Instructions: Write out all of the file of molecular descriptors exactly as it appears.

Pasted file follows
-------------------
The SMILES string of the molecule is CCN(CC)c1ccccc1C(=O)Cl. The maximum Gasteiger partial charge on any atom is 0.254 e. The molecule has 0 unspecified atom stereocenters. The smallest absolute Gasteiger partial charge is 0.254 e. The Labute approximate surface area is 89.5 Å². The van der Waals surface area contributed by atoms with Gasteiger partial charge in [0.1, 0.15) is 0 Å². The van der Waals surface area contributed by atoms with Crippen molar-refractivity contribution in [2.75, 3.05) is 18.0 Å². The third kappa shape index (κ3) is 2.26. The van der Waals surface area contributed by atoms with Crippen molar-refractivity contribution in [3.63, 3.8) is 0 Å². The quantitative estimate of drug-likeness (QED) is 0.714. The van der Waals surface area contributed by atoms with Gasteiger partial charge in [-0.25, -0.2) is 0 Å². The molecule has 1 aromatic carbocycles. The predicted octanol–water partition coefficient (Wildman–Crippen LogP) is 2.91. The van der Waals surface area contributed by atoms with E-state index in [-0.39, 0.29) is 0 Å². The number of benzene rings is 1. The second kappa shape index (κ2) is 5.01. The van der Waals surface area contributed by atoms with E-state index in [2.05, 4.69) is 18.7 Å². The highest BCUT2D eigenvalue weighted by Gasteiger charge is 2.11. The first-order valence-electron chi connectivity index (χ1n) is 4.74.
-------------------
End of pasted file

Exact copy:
The SMILES string of the molecule is CCN(CC)c1ccccc1C(=O)Cl. The maximum Gasteiger partial charge on any atom is 0.254 e. The molecule has 0 unspecified atom stereocenters. The smallest absolute Gasteiger partial charge is 0.254 e. The Labute approximate surface area is 89.5 Å². The van der Waals surface area contributed by atoms with Gasteiger partial charge in [0.1, 0.15) is 0 Å². The van der Waals surface area contributed by atoms with Crippen molar-refractivity contribution in [2.75, 3.05) is 18.0 Å². The third kappa shape index (κ3) is 2.26. The van der Waals surface area contributed by atoms with Crippen molar-refractivity contribution in [3.63, 3.8) is 0 Å². The quantitative estimate of drug-likeness (QED) is 0.714. The van der Waals surface area contributed by atoms with Gasteiger partial charge in [-0.25, -0.2) is 0 Å². The molecule has 1 aromatic carbocycles. The predicted octanol–water partition coefficient (Wildman–Crippen LogP) is 2.91. The van der Waals surface area contributed by atoms with E-state index in [-0.39, 0.29) is 0 Å². The number of benzene rings is 1. The second kappa shape index (κ2) is 5.01. The van der Waals surface area contributed by atoms with E-state index in [2.05, 4.69) is 18.7 Å². The highest BCUT2D eigenvalue weighted by Gasteiger charge is 2.11. The first-order valence-electron chi connectivity index (χ1n) is 4.74.